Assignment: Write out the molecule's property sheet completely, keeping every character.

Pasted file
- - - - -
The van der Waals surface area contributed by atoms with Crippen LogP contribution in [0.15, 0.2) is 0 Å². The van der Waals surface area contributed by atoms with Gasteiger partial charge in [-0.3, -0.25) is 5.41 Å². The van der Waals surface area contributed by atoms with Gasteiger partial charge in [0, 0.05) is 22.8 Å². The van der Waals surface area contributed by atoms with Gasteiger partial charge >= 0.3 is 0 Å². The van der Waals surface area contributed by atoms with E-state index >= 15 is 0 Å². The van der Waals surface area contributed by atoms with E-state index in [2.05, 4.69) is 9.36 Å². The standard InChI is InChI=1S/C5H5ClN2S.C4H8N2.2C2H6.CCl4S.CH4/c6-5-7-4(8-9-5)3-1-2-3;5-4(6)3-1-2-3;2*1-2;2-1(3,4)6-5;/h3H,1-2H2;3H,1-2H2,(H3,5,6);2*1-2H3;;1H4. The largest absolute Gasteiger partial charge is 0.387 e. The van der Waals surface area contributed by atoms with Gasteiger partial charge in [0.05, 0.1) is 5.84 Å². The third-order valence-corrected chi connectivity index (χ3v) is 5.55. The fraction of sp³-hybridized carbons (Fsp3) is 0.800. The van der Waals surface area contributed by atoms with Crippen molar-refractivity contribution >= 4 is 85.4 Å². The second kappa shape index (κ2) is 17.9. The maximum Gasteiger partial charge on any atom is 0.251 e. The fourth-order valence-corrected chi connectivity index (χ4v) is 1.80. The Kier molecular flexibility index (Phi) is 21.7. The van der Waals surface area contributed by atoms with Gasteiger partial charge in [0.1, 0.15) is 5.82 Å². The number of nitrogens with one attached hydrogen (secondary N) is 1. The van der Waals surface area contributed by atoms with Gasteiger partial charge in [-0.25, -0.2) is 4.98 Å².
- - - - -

The van der Waals surface area contributed by atoms with Crippen LogP contribution in [0.15, 0.2) is 0 Å². The van der Waals surface area contributed by atoms with Gasteiger partial charge in [-0.3, -0.25) is 5.41 Å². The van der Waals surface area contributed by atoms with Gasteiger partial charge in [0, 0.05) is 22.8 Å². The van der Waals surface area contributed by atoms with Gasteiger partial charge >= 0.3 is 0 Å². The van der Waals surface area contributed by atoms with E-state index >= 15 is 0 Å². The van der Waals surface area contributed by atoms with E-state index in [2.05, 4.69) is 9.36 Å². The standard InChI is InChI=1S/C5H5ClN2S.C4H8N2.2C2H6.CCl4S.CH4/c6-5-7-4(8-9-5)3-1-2-3;5-4(6)3-1-2-3;2*1-2;2-1(3,4)6-5;/h3H,1-2H2;3H,1-2H2,(H3,5,6);2*1-2H3;;1H4. The largest absolute Gasteiger partial charge is 0.387 e. The van der Waals surface area contributed by atoms with Gasteiger partial charge in [0.05, 0.1) is 5.84 Å². The third-order valence-corrected chi connectivity index (χ3v) is 5.55. The fraction of sp³-hybridized carbons (Fsp3) is 0.800. The van der Waals surface area contributed by atoms with Crippen molar-refractivity contribution >= 4 is 85.4 Å². The second kappa shape index (κ2) is 17.9. The maximum Gasteiger partial charge on any atom is 0.251 e. The fourth-order valence-corrected chi connectivity index (χ4v) is 1.80. The Kier molecular flexibility index (Phi) is 21.7. The van der Waals surface area contributed by atoms with Gasteiger partial charge in [0.1, 0.15) is 5.82 Å². The number of nitrogens with one attached hydrogen (secondary N) is 1. The van der Waals surface area contributed by atoms with Gasteiger partial charge in [-0.25, -0.2) is 4.98 Å².